Deb Babcock's gardening column appears Mondays in Steamboat Today.
Find more gardening columns here.
Steamboat Springs A garden affects all of our senses, even though we often are not aware of it. Most of us enjoy the beauty of the colors, shapes, the play of light and shade, and the graceful movement of grasses, leaves and foliage as plants sway in the wind. We also breathe in the aroma from scented plants and allow the herbs, spices and flavors of various plants to tingle our taste buds. But other plants in the garden call out for us to caress them — such as textured plants like lambs ears and mosses — or to enjoy the spiky tingle of globe thistles or the waxy feel of succulents. Even our auditory sensors are lulled by the wind blowing through grasses and trees or rain dripping off foliage onto a stone pathway.
If you’d like to design a garden or part of your garden to appeal to the five senses, start with the basics. Decide where it will be placed and note the amount of sun, water and wind that will affect the plants you place there. If you have some plants in mind that need special protections, create a microclimate by well-placed rocks, berms or other structures.
A garden that faces the southern or western sky will have lots of sun and probably not much shade. Therefore, the plants you choose need to be able to withstand long hours of sunshine, afternoon heat and somewhat arid soil. Conversely, if your garden faces north or east and gets lots of shade, the plants you choose will need to be ones that enjoy fewer hours of sun and can handle moister soil.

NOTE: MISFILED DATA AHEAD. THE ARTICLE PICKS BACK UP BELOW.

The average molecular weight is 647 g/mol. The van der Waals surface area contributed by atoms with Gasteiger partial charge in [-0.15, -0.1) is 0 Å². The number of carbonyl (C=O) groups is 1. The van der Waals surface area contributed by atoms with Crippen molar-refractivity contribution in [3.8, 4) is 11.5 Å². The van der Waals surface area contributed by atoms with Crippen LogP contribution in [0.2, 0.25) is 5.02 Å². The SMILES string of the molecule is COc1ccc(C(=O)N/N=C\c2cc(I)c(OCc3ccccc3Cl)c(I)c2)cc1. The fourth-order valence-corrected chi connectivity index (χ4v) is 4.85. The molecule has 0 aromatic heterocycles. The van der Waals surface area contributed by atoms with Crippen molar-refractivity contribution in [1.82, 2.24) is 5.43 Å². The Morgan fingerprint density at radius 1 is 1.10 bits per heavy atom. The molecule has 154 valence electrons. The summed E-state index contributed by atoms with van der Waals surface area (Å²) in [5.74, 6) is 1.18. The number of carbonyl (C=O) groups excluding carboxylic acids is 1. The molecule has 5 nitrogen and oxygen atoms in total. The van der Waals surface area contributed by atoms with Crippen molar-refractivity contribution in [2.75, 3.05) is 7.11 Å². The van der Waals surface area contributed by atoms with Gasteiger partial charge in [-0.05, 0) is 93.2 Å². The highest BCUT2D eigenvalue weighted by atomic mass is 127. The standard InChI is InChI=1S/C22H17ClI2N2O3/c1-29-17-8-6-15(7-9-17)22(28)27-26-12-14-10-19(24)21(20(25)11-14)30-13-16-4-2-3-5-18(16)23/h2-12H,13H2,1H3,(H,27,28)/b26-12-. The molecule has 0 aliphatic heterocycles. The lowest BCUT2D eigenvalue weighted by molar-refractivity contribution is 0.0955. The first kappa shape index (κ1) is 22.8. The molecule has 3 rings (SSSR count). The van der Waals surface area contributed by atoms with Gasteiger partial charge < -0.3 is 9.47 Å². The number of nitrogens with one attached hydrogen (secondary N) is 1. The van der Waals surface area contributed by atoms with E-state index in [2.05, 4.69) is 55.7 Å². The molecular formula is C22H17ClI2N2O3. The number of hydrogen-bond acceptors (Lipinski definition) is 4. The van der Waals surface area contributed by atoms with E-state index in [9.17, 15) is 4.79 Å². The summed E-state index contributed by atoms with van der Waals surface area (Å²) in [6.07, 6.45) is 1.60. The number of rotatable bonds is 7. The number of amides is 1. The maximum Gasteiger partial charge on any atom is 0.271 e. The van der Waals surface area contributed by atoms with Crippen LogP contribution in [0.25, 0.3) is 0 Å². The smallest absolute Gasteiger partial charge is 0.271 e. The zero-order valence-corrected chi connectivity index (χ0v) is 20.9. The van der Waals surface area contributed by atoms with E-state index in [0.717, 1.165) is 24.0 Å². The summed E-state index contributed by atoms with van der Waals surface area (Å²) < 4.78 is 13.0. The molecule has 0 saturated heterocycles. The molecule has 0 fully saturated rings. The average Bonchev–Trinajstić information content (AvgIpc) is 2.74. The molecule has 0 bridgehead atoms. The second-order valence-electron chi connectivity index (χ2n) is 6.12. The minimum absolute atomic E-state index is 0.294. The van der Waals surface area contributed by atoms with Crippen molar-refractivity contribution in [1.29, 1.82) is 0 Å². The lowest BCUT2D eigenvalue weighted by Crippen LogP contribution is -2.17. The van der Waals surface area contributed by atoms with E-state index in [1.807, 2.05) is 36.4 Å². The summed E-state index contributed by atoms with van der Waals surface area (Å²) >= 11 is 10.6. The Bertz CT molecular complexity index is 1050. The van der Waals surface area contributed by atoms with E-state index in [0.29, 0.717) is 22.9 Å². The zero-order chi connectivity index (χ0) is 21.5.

As you choose plants for color, consider using a color wheel and seeking plants with complementary colors. A monochromatic garden in many shades of one color can be just as lovely as a garden with a riot of red, yellow and orange flowers. Don’t forget the foliage as part of the color scheme, also. Many xeric native plants sport leaves that range from a pale, dusky grey-green to variegated greens, browns, purples and blues to brightly colored foliage in pinks and purples.
For texture, there are many highly touchable plants that grow in Zone 4 gardens here. These range from the soft mosses for shady gardens to lambs ears, pussytoes and the wonderfully waxy textures of ice plants and sedums in sunny gardens. You may even want to bring in spiky plants for a different texture, such as the wonderful globe thistle.
Don’t forget aroma as you choose plants. Fragrant roses and peonies will add color and aroma; as will daffodils, which will bring early season color to the garden, also. Many of the herbs that grow well here also will provide fragrance. Consider thyme, rosemary, mint and sage.
Among some of the edible plants that grow here, violets offer a nutty flavor in salads, coneflowers and sunflowers will provide seed for birds and fruit-bearing shrubs will provide shelter and food for birds attracted to your garden.
For sound, you can plant grasses or tall iris that allow the wind to blow through for wonderful whistling and rustling noises. Or place a fountain or wind chimes for the soft music of water splashing or musical tinkling when the wind blows.
Ah, so many plants to tingle the senses. Have some fun during these cold days of winter and consider planning a garden that will touch all your senses this coming spring.
Deb Babcock is a master gardener through Routt County’s Cooperative Extension Office. Call 879-0825 with questions.